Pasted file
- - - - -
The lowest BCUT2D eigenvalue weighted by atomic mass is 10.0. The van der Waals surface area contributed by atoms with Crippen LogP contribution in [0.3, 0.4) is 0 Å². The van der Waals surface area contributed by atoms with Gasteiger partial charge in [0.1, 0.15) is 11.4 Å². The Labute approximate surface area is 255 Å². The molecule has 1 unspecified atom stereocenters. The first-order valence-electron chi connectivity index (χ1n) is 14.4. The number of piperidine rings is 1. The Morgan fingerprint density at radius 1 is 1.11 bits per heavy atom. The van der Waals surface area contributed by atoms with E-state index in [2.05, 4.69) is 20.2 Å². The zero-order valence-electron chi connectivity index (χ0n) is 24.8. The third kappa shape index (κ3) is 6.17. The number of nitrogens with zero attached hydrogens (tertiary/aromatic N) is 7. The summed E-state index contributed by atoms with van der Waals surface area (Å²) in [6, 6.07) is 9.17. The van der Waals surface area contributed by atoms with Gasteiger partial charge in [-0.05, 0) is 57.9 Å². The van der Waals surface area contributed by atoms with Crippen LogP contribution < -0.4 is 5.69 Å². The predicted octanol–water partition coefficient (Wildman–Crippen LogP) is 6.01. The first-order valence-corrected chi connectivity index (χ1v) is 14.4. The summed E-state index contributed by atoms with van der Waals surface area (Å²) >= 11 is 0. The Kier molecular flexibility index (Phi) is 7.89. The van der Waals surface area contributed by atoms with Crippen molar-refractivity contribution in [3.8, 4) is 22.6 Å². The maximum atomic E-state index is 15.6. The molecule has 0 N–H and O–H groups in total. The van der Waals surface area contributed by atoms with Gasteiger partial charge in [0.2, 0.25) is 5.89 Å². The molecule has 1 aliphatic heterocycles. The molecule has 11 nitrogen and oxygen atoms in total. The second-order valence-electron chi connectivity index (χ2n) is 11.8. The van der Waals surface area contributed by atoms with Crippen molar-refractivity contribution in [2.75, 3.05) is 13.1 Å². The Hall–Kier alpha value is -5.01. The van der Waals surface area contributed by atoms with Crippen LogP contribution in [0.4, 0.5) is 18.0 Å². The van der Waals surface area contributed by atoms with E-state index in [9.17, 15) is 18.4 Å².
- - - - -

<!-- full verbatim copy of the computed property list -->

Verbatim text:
The lowest BCUT2D eigenvalue weighted by atomic mass is 10.0. The van der Waals surface area contributed by atoms with Crippen LogP contribution in [0.3, 0.4) is 0 Å². The van der Waals surface area contributed by atoms with Gasteiger partial charge in [0.1, 0.15) is 11.4 Å². The Labute approximate surface area is 255 Å². The molecule has 1 unspecified atom stereocenters. The first-order valence-electron chi connectivity index (χ1n) is 14.4. The number of piperidine rings is 1. The Morgan fingerprint density at radius 1 is 1.11 bits per heavy atom. The van der Waals surface area contributed by atoms with E-state index in [2.05, 4.69) is 20.2 Å². The zero-order valence-electron chi connectivity index (χ0n) is 24.8. The third kappa shape index (κ3) is 6.17. The number of nitrogens with zero attached hydrogens (tertiary/aromatic N) is 7. The summed E-state index contributed by atoms with van der Waals surface area (Å²) in [6, 6.07) is 9.17. The van der Waals surface area contributed by atoms with Gasteiger partial charge in [-0.05, 0) is 57.9 Å². The van der Waals surface area contributed by atoms with Crippen LogP contribution < -0.4 is 5.69 Å². The predicted octanol–water partition coefficient (Wildman–Crippen LogP) is 6.01. The first-order valence-corrected chi connectivity index (χ1v) is 14.4. The summed E-state index contributed by atoms with van der Waals surface area (Å²) >= 11 is 0. The Kier molecular flexibility index (Phi) is 7.89. The van der Waals surface area contributed by atoms with Crippen molar-refractivity contribution in [3.8, 4) is 22.6 Å². The maximum atomic E-state index is 15.6. The molecule has 0 N–H and O–H groups in total. The van der Waals surface area contributed by atoms with Gasteiger partial charge in [0.2, 0.25) is 5.89 Å². The molecule has 1 aliphatic heterocycles. The molecule has 11 nitrogen and oxygen atoms in total. The second-order valence-electron chi connectivity index (χ2n) is 11.8. The van der Waals surface area contributed by atoms with Crippen molar-refractivity contribution in [2.75, 3.05) is 13.1 Å². The Hall–Kier alpha value is -5.01. The van der Waals surface area contributed by atoms with Crippen LogP contribution in [0.4, 0.5) is 18.0 Å². The van der Waals surface area contributed by atoms with E-state index in [9.17, 15) is 18.4 Å².